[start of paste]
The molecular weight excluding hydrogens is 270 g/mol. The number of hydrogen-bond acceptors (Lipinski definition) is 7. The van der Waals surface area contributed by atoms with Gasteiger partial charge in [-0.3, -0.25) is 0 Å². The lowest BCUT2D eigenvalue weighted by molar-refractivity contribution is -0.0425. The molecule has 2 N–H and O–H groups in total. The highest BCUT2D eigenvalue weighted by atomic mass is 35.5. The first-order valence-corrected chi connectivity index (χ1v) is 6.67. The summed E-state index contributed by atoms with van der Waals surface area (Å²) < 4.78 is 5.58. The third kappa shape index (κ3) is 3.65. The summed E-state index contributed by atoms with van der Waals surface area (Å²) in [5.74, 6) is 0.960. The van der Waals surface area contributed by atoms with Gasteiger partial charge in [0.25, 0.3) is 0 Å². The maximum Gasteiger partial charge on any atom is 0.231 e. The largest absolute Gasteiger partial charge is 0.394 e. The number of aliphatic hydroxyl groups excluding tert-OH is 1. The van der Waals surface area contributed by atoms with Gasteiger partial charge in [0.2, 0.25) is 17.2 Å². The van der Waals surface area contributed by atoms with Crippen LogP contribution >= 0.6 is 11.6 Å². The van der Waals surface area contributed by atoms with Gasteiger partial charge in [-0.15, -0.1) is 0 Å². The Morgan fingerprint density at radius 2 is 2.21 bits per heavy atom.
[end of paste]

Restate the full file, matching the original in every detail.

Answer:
The molecular weight excluding hydrogens is 270 g/mol. The number of hydrogen-bond acceptors (Lipinski definition) is 7. The van der Waals surface area contributed by atoms with Gasteiger partial charge in [-0.3, -0.25) is 0 Å². The lowest BCUT2D eigenvalue weighted by molar-refractivity contribution is -0.0425. The molecule has 2 N–H and O–H groups in total. The highest BCUT2D eigenvalue weighted by atomic mass is 35.5. The first-order valence-corrected chi connectivity index (χ1v) is 6.67. The summed E-state index contributed by atoms with van der Waals surface area (Å²) < 4.78 is 5.58. The third kappa shape index (κ3) is 3.65. The summed E-state index contributed by atoms with van der Waals surface area (Å²) in [5.74, 6) is 0.960. The van der Waals surface area contributed by atoms with Gasteiger partial charge in [0.25, 0.3) is 0 Å². The maximum Gasteiger partial charge on any atom is 0.231 e. The largest absolute Gasteiger partial charge is 0.394 e. The number of aliphatic hydroxyl groups excluding tert-OH is 1. The van der Waals surface area contributed by atoms with Gasteiger partial charge in [0.2, 0.25) is 17.2 Å². The van der Waals surface area contributed by atoms with Crippen LogP contribution >= 0.6 is 11.6 Å². The van der Waals surface area contributed by atoms with Gasteiger partial charge in [-0.15, -0.1) is 0 Å². The Morgan fingerprint density at radius 2 is 2.21 bits per heavy atom.